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NEW YORK, July 30 (Reuters) - Dewey & LeBoeuf on Tuesday secured an extra two weeks of funding for its bankruptcy, giving the defunct law firm some leeway in trying to convince former partners to accept a settlement and avoid what could be years of litigation.
Judge Martin Glenn in a court filing approved Dewey's request to extend its funding deadline - which would have lapsed on Tuesday - through Aug. 15. The request had the support of Dewey's lenders, who are effectively bank rolling the case by letting the firm use money pledged to them as collateral.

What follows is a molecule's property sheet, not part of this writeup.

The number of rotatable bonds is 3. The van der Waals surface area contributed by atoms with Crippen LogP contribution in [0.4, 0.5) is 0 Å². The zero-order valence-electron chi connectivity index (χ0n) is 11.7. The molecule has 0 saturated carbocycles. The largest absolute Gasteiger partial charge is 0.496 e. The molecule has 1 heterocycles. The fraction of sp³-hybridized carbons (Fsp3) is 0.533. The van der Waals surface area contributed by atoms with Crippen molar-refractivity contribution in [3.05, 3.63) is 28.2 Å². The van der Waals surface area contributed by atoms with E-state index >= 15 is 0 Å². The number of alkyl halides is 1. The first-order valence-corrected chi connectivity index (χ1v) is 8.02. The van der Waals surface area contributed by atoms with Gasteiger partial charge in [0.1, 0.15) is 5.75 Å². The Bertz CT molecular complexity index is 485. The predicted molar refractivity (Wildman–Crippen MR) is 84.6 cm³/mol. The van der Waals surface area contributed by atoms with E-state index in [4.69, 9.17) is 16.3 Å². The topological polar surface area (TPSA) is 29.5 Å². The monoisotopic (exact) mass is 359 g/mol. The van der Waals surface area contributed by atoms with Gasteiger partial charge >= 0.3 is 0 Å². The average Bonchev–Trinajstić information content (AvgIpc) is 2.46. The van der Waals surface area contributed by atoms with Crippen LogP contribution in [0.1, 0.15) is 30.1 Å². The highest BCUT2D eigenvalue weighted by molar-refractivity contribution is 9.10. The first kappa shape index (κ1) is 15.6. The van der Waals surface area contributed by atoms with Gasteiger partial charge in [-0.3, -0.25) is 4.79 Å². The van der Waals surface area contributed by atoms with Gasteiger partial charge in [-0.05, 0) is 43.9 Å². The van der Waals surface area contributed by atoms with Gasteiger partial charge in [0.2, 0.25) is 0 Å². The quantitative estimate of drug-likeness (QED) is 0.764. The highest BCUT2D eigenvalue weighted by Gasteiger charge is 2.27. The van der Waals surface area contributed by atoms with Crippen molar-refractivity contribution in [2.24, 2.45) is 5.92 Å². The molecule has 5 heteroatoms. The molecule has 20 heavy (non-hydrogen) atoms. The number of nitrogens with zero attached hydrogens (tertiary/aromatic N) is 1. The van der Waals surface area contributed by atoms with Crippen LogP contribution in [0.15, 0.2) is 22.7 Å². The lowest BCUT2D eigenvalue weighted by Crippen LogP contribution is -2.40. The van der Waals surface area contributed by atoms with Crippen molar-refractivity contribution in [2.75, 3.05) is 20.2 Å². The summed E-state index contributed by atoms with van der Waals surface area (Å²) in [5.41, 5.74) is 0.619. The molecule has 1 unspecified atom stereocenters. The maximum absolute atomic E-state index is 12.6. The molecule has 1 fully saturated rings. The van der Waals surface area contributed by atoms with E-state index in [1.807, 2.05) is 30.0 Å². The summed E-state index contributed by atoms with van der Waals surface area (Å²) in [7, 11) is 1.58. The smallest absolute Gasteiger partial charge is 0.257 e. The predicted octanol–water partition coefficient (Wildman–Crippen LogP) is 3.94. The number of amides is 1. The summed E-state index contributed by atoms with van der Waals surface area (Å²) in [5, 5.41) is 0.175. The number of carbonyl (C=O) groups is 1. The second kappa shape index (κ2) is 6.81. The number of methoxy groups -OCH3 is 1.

The extension comes as Dewey tries to claw back payments made to its former partners, the proceeds of which would go toward paying back creditors. The law firm went bankrupt in May after deciding to close its doors due to high debt and a raft of partner defections.
It has offered former partners a deal under which they would pay between $5,000 and $3.5 million depending on compensation, with a maximum total recovery of $90.4 million.
Failing a robust settlement, it is unlikely Dewey's lenders would continue to fund a Chapter 11 bankruptcy. That would likely force Dewey to convert its case to a streamlined liquidation under Chapter 7, in which a court-appointed trustee would take control of Dewey's assets and litigate against partners.
The firm had hoped to know by July 24 whether partners would accept the settlement, but requested the extension after it decided to alter the terms of a previous offer in response to partner concerns.
The case is In Re Dewey & LeBoeuf LLP, U.S. Bankruptcy Court, Southern District of New York, No. 12-12321.